What Endures?

December 29th, 2011

Let others praise ancient times; I am glad I was born in these.
-Ovid, born 43 BCE

And yet, there is something powerful to be found in longevity.  Ovid’s words speak to us from Rome  more than 2000 years ago. For many, the language he spoke is now an obsolete exercise, valiantly kept alive by scholars. Why? The thoughts he expressed are fresh today.

Objects of art that have endured over time are mysterious; reassuring; validating; meaningful.
Here are a few of my favs:

Between 24,000 and 22,000 BCE. 4.3″ tall, carved stone

The Venus of Willendorf was painstakingly carved of stone, with skinny arms, tiny fingers and immense breasts. She was created in Austria approximately 24-26,000 years ago. There are actually quite a few Venus figurines representing the “Mother Culture” which extended from southwestern France eastwards across Europe. This one is the most famous. Were they talisman? Ritual objects? Were there thousands more?

Another ancient artifact, the Blue Hippo is tattooed with lotuses, The Metropolitan Museum has dubbed him “William”. He’s made of Egyptian faience, a glazed earthenware pottery. He is just over 4 inches tall, decorated

with line drawings of wetlands flora, perhaps representing his actual habitat. He has a simple, deceptively charming cuteness despite the fact that he represents the most fearsome animal of the Egyptian landscape.

Cycladic figurine, carved of white marble, approximately 2500 BCE

Cylcadic figurines with their elongated and flattened bodies are oddly reminisent of modern art.
How can that be: the past, reminding us of the future?
It’s likely that they were painted bright colors.
Were they dolls? Ritual objects?
The simple abstracted and stylized human figures have a charm and elegance that has informed modern artists such as Picasso and Brancusi.

In the Americas one finds many ancient objects: ceramics, arrowheads, petroglyphs, pictographs, basketry and more. These were created by the cultures that populated the western hemisphere. To me these are exquisite old friends but they don’t begin to approach the longevity of the Old World.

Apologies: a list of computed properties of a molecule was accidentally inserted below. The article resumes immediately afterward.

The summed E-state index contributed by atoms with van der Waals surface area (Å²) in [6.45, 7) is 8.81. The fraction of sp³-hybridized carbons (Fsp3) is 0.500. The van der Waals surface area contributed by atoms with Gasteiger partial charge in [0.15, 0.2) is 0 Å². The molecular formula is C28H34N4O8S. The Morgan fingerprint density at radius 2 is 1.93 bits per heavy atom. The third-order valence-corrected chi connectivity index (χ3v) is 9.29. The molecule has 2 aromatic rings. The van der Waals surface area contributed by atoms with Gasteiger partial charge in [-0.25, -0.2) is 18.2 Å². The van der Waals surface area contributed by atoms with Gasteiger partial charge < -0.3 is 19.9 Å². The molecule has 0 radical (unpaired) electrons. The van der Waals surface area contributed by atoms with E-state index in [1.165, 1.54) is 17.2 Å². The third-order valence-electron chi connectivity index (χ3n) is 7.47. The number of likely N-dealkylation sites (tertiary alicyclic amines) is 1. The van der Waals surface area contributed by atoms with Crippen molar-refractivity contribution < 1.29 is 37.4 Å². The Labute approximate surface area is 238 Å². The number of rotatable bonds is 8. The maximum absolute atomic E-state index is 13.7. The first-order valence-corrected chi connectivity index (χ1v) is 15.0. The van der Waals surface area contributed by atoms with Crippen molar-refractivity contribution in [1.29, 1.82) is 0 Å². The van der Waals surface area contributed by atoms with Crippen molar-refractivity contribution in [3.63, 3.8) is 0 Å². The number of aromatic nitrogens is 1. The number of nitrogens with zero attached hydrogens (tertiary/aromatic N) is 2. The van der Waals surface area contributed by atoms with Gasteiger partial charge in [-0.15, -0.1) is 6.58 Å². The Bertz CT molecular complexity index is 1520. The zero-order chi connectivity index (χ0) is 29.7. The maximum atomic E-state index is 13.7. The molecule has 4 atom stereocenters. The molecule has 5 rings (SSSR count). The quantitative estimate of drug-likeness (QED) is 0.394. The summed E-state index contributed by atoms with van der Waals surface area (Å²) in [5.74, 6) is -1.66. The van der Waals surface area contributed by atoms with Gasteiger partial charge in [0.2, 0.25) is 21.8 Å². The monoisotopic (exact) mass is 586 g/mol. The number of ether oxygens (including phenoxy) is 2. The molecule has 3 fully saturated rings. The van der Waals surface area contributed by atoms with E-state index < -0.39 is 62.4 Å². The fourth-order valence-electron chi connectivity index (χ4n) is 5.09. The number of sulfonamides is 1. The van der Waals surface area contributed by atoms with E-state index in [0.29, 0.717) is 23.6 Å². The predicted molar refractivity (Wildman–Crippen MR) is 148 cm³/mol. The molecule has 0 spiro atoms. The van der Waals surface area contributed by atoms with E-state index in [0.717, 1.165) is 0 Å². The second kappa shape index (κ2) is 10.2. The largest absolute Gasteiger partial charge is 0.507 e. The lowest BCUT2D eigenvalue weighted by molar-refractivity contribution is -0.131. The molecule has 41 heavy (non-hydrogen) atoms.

Imagine my delight and surprise when I came upon split twig figures at the Grand Canyon this fall. With all my travels in the Southwest, how have I missed these amazing 4,000 year old pieces of art? Perhaps they are children’s toys, perhaps ritual objects. We’ll never know. The dry atmosphere of the Southwestern deserts preserved them.

Split Twig Figurine from the Grand Canyon.

They are ever-so cleverly created by taking an un-branched, green willow twig and splitting it down the middle. It is then folded, woven and entwined into the shape. One twig makes one creature. Are they Mountain goats? Mule deer? Elk?

According to Smithsonian Magazine the split twig figurines were made during the archaic period. The Archaic hunter-gatherers—people who had yet to discover corn or pottery or the bow and arrow—held to this rigorous artistic tradition for nearly 17 centuries, or about as long as the span from late Roman statuary to Jackson Pollock.

They were included in several museum displays in the Grand Canyon and at Chaco Canyon.

Making split twig figurines on the banks of the San Juan River

While on a fabulous three day San Juan River rafting trip with Wild River Expeditions we had the good fortune of learning how to make them.

It was an amazing experience to practice this ancient technique, touching history.

7 Responses to “What Endures?”

  1. The resonance of ancient art – the human artistic impulse connects us to timeless selves. Especially at this dark time of year, when, despite outward frenetic travel, there is much inward traveling. Thanks Liza!

  2. Ok so I had to do a little checking out other sites to be sure, but it is indeed YOUR site that is snowing! LIKE! At first I worried that something was wrong with my computer, or that I had somehow imagined a shooting star (the very first snowflake) interesting thoughts about worlds, Liza, and depths.
    Pretty fun! And the only snow I’m likely to see around here anytime soon.
    Can I make mine rain?

  3. Robin Kent says:

    Just got your email with the invitation to visit your other artist page, and wound up here. Finally have some time to wander (wonder) through the internet. I’ll be back working as an artist soon… Hope you are doing well in your new creative environs!